During its life the mill was raised in order to catch the wind better. It is thought that the present two storey roundhouse was also built at this time. The roundhouse served both as protection for the
timber trestle against the weather and also as a storage area for grain and flour. The roundhouse also has a 'second skin' around part of the mill which acts as extra storage.
The mill has weathered several severe
storms, including the hurricane of 1987 during which another Sussex post mill was blown over and destroyed.
In 1994, a supporting steel framework was placed around the mill, and the remaining iron sheeting that clad the breast and sides of the mill removed. The tail of the mill was clad in
plywood to keep the weather out. A trust was set up in 1995, aiming to prevent further deterioration in the condition of the mill, and to assess options for restoration. The Heritage Lottery Fund agreed in principle to support the restoration work. English Heritage funded the study to produce an application for lottery funds to restore the mill.
A detailed study of the mill was made in the summer of 2000. IJP Millwrights of Binfield Heath were contracted to restore the mill. A grant of £570,000 towards a total restoration cost of £770,000 was made in December 2001, this being the biggest single Lottery grant to an individual windmill. The mill was dismantled during November and December 2003, and taken in sections to IJP's
workshops in Oxfordshire. Modern millwrighting techniques, including CAD were used in the assessment of the structure of the mill in preparation for the rebuild. It was found that one of the quarterbars in the trestle would need to be replaced due to damage done by Death Watch Beetles.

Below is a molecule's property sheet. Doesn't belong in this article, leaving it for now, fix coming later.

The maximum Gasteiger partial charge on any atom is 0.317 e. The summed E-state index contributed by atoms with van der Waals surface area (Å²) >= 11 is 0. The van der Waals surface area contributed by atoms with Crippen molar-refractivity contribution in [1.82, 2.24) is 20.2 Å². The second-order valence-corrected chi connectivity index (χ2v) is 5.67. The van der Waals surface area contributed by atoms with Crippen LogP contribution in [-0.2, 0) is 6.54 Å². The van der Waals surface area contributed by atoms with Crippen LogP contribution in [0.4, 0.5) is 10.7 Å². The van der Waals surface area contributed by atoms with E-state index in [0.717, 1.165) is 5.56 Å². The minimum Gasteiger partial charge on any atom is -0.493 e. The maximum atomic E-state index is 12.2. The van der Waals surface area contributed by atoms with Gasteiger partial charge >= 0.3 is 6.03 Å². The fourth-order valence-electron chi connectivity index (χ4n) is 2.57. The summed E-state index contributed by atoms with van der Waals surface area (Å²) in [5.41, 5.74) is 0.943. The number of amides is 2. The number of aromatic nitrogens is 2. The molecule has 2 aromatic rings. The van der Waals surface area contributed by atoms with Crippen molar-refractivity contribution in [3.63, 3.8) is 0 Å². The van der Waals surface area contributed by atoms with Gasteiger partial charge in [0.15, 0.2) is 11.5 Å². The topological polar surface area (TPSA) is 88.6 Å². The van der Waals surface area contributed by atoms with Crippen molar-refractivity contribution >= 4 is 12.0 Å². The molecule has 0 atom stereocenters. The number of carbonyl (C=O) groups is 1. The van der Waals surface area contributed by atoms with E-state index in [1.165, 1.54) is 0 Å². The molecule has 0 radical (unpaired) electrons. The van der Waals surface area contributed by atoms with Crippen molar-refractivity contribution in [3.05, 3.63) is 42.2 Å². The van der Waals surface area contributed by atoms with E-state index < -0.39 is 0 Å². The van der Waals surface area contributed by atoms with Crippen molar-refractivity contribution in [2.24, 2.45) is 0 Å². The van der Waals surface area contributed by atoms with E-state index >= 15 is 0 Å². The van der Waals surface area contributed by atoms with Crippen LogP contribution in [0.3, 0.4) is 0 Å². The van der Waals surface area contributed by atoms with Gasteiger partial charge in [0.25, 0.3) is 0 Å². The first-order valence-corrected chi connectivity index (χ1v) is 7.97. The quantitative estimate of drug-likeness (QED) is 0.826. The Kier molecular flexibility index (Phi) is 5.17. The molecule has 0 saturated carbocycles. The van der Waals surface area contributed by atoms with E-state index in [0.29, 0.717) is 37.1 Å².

The rebuilt frame of the mill was lifted back onto the main post on 7 September 2004. The sails were fitted to the mill between 24 November and 3 December 2005.
The restoration took two and a half years to complete.
On 19 November 2014 the Heritage Lottery Fund announced the grant of £80,800 for restoration of machinery and sweeps to grind flour. On 5 November 2015, the full patent sweeps turned again for the first time in 120 years.
Beeney 1845 - 1877
Charles Edwin Hammond 1878 - 1887
Henry Harmer 1887 - 1913
THEKEEP - WINDMILL HILL MILL: C19
Site Name: Windmill Hill Mill: C19 Windmill
Grid Reference: 564706 112153Civil
Parish: HERSTMONCEUX, WEALDEN, EAST SUSSEX , Civil Parish
Monument Type: 1800 - 2050 (1800 to 2050)1800 - 2050 (1800 to 2050)
Summary: 19th century Post mill built c.1814, restored, working.
Post type windmill. Built c1814 by the Lewes mill-wright, Medhurst. It is the largest postmill in the country as regards body size, with a basic floor area of 21' 3"x 12' 3" plus 1' 6" projection on the windward face, at 48ft the tallest windmill in Sussex and the last remaining mill in England to possess the remains of a centrifugal governor system for controlling the sail area, though at the time of inspection this had been removed for safekeeping elsewhere. It comprises a 2 storey tarred Flemish bond brickwork roundhouse with sash windows and a 3 storey timber-framed body with ogee head clad in weatherbording and further clad in sheet iron on the weather sides.